Steadily declining crop conditions through July and August reflected the weather’s impact on corn and soybean development, with high nighttime temperatures allowing for little relief as corn pollinated and soybeans filled out their pods.

The USDA’s latest October WASDE report projected a national corn yield of 148.1 bushels per acre, unchanged from September but down substantially from an initial trendline assumption of 158.7 bushels per acre back in May. National soybean yield was pegged at 41.5 bushels per acre, down 0.3 bushels from September and down from 43.4 bushels per acre estimated initially in May.

The lower production for both crops suggests another tight balance between supply and demand as we begin the new-crop year. The corn stocks/use ratio is currently estimated at 6.8 percent, which would again represent the lowest level since the 1995-1996 crop year.

The corn balance sheet got some reprieve recently as the USDA raised carryover stocks significantly in the marketing year that just ended. The September 30 quarterly grain stocks report pegged September 1 corn stocks of 1.128 billion bushels versus the average industry estimate of 962 million and the range of estimates between 820 million and 1.05 billion.

The report helped to culminate what had been sharply lower trade during the month of September, as usage during the final quarter of the marketing year was obviously much lower than previously thought. It also provided somewhat of a buffer for the smaller production now being realized on new-crop.

The soybean stocks/use ratio comparatively is tighter at 5.1 percent based on the October WASDE, which also ranks as one of the lowest levels in modern history. Soybean stocks as of September 1 were within expectations at 215 million bushels relative to the average guess of 225 million and the range of estimates between 202 and 240 million.

For both the corn and soybean new-crop balance sheets, the USDA lowered its export forecast in the October report; however, it appears that this may be premature as lower prices through the month of September have reignited demand with China active recently for significantly quantities of both crops.

In summary, dairy producers specifically and the livestock industry generally will have to endure another trying year of tight supply and competition from both the ethanol and export industries.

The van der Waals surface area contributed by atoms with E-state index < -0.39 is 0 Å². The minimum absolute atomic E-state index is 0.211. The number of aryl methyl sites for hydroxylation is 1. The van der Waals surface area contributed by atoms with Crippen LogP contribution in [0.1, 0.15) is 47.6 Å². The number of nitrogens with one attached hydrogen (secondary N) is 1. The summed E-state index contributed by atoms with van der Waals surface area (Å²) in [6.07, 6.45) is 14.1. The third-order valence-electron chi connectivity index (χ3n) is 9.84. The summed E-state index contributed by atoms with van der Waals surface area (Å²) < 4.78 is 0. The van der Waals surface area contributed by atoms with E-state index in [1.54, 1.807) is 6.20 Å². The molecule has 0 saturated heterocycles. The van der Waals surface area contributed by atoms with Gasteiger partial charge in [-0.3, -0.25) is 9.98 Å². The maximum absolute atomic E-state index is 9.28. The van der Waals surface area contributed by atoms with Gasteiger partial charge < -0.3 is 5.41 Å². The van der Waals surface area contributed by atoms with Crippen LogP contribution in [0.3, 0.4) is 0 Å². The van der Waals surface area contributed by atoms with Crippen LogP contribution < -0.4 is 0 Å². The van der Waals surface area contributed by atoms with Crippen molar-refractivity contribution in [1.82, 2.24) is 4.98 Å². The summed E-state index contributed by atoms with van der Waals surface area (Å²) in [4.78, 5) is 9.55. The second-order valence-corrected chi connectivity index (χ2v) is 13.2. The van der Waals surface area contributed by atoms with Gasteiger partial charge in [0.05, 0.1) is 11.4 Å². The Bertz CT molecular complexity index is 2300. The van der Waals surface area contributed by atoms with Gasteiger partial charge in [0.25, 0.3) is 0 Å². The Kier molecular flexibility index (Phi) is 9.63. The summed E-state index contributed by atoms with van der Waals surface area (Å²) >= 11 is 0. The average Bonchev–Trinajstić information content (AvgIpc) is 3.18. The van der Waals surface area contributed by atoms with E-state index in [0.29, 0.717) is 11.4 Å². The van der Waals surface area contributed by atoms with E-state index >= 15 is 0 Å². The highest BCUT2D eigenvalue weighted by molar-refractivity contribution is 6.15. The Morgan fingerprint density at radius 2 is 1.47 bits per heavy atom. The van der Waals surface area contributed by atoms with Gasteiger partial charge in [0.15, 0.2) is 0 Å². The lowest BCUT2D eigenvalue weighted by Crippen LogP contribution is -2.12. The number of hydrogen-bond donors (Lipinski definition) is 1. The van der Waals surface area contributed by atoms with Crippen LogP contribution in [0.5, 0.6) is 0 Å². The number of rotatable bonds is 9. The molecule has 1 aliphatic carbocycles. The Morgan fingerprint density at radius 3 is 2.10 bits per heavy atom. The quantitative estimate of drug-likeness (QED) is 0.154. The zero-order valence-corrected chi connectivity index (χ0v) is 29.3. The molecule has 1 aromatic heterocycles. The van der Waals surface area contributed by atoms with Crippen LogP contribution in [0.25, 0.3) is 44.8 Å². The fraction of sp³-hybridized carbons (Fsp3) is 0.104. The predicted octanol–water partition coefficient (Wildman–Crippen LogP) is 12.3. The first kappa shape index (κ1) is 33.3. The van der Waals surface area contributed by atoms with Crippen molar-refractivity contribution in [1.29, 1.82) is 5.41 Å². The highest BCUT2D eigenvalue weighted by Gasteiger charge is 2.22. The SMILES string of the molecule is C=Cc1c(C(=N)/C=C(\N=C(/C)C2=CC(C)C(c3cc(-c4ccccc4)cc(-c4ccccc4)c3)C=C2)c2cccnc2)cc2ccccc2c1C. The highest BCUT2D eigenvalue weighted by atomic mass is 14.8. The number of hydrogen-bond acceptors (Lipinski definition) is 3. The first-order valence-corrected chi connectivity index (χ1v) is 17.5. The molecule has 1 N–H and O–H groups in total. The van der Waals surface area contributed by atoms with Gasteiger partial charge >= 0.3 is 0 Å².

The good news is that the price discovery mechanism of the futures market is identifying positive margins looking forward over the next year. While as previously mentioned, these forward margins are only average at best, they nonetheless represent profit opportunities, which is a good starting point.

Most dairies do not like volatility in their pricing, either on the cost or revenue side of the ledger. Although volatility is unsettling and presents a management challenge, it also represents an opportunity if approached correctly. The key is to have an open mind and be flexible with your strategy selection.

Sometimes it is better to protect a price level without making a hard commitment to it. In other words, instead of contracting to a fixed feed purchase price, it may be more opportune to protect against higher prices without the corresponding commitment to ownership.

Similarly, instead of contracting to a fixed sale price on milk, it may be optimal to protect against lower prices without the sale commitment.

Fortunately, the futures market allows for this flexibility in your contracting. You can use options to help protect a minimum margin while you wait for the opportunity of improved margins to commit to more firm pricing either using futures or physical contracts.

In addition, the futures market allows further flexibility in that the contracts are liquid to adjust your protection to both higher and lower prices as market conditions change. This can significantly improve your profit margins over time if you employ a margin management approach in your tactical strategies.

Because volatility remains an ongoing feature of the market, it is best to learn how to manage it effectively to the benefit of your dairy. Margin management helps you remove the fear and anxiety associated with price volatility in your costs and revenues.

It will put you in greater control of your operation and allow you to focus on the things that have made you successful in the first place as an industry-leading dairyman. PD

Whalen is a senior risk manager and director of education for Commodity & Ingredient Hedging based in Chicago, Illinois. E-mail him at

References omitted due to space but are available upon request to .